The first animal fibre to be woven.
Flexible. Resilient. Insulative. Hygienic. Sometimes water-repellant.
Much is owed to what the humble wool sheep has done for mankind. My recent discoveries about the organic compound rich in keratin compels me to extend an appreciation towards what many of our itchy sweaters are made of.
Prior to spinning, fibre from sheared sheep is categorized into classes based on micron count, color and feel, breed of sheep and end purpose of the fabric. The micron count is most principal in class determination as it is the diameter of the fibre which indicates how fine the fabric willbe when woven.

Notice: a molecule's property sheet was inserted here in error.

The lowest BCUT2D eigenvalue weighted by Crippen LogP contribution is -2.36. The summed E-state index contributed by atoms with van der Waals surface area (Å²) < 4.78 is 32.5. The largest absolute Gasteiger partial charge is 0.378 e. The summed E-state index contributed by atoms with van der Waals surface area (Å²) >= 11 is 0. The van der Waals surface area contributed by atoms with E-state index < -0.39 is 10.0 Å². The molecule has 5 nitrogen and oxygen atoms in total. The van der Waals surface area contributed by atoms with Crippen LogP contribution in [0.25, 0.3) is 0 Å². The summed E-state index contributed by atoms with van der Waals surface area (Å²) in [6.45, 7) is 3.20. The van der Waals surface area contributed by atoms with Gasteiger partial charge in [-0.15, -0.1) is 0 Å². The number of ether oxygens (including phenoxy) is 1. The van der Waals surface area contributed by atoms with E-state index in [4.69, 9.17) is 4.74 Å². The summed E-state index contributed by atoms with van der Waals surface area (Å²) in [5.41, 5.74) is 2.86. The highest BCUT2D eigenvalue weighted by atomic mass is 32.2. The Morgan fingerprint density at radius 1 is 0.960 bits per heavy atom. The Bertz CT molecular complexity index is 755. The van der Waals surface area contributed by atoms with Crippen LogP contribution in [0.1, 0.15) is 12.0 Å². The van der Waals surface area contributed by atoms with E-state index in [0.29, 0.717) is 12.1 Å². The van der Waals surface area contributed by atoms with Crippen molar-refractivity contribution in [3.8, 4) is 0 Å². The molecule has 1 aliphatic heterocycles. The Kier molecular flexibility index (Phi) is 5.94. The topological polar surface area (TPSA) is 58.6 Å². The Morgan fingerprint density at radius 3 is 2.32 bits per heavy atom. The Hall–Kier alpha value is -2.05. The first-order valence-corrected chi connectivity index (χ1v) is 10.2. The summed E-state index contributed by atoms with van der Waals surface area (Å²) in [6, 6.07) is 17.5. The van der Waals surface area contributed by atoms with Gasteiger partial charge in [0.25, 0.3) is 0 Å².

I’ve been keen on garments made of 100% virgin wool lately, which means the fibre hasn’t been previously processed. There’s nothing like pure new wool fresh from the sheep’s coat, regardless of whether the difference in noticeable to the naked eye and hand. Then we enter the luxury wool realm, where lambswool is fine and soft and merino is soft and supple, of the Australian or French sheep.